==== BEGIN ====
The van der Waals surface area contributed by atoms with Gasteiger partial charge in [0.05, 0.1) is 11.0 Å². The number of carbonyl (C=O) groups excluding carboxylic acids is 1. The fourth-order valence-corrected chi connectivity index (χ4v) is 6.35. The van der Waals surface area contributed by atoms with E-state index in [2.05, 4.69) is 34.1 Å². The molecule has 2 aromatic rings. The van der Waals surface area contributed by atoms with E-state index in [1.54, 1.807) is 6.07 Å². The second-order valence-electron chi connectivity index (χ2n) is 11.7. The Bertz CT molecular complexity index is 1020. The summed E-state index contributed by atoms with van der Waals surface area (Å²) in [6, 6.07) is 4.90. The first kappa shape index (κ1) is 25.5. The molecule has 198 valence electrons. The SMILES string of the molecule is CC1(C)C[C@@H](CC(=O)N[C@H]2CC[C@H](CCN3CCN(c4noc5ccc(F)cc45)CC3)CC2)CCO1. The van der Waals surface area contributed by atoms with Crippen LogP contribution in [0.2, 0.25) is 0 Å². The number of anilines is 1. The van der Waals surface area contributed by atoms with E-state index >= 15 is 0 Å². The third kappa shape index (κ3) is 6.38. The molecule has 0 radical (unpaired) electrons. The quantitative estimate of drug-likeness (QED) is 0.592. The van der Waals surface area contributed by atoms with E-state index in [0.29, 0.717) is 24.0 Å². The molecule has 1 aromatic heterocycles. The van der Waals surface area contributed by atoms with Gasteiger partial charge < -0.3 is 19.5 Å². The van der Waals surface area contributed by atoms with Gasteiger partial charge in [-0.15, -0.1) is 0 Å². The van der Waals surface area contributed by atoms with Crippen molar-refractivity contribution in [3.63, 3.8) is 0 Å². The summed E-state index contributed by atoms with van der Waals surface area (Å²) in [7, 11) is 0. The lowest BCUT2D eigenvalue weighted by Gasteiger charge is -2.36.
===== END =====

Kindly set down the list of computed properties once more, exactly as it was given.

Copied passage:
The van der Waals surface area contributed by atoms with Gasteiger partial charge in [0.05, 0.1) is 11.0 Å². The number of carbonyl (C=O) groups excluding carboxylic acids is 1. The fourth-order valence-corrected chi connectivity index (χ4v) is 6.35. The van der Waals surface area contributed by atoms with E-state index in [2.05, 4.69) is 34.1 Å². The molecule has 2 aromatic rings. The van der Waals surface area contributed by atoms with E-state index in [1.54, 1.807) is 6.07 Å². The second-order valence-electron chi connectivity index (χ2n) is 11.7. The Bertz CT molecular complexity index is 1020. The summed E-state index contributed by atoms with van der Waals surface area (Å²) in [6, 6.07) is 4.90. The first kappa shape index (κ1) is 25.5. The molecule has 198 valence electrons. The SMILES string of the molecule is CC1(C)C[C@@H](CC(=O)N[C@H]2CC[C@H](CCN3CCN(c4noc5ccc(F)cc45)CC3)CC2)CCO1. The van der Waals surface area contributed by atoms with Crippen LogP contribution in [0.2, 0.25) is 0 Å². The number of anilines is 1. The van der Waals surface area contributed by atoms with E-state index >= 15 is 0 Å². The third kappa shape index (κ3) is 6.38. The molecule has 0 radical (unpaired) electrons. The quantitative estimate of drug-likeness (QED) is 0.592. The van der Waals surface area contributed by atoms with E-state index in [0.29, 0.717) is 24.0 Å². The molecule has 1 aromatic heterocycles. The van der Waals surface area contributed by atoms with Gasteiger partial charge < -0.3 is 19.5 Å². The van der Waals surface area contributed by atoms with Gasteiger partial charge in [-0.15, -0.1) is 0 Å². The van der Waals surface area contributed by atoms with Crippen molar-refractivity contribution in [3.63, 3.8) is 0 Å². The summed E-state index contributed by atoms with van der Waals surface area (Å²) in [7, 11) is 0. The lowest BCUT2D eigenvalue weighted by Gasteiger charge is -2.36.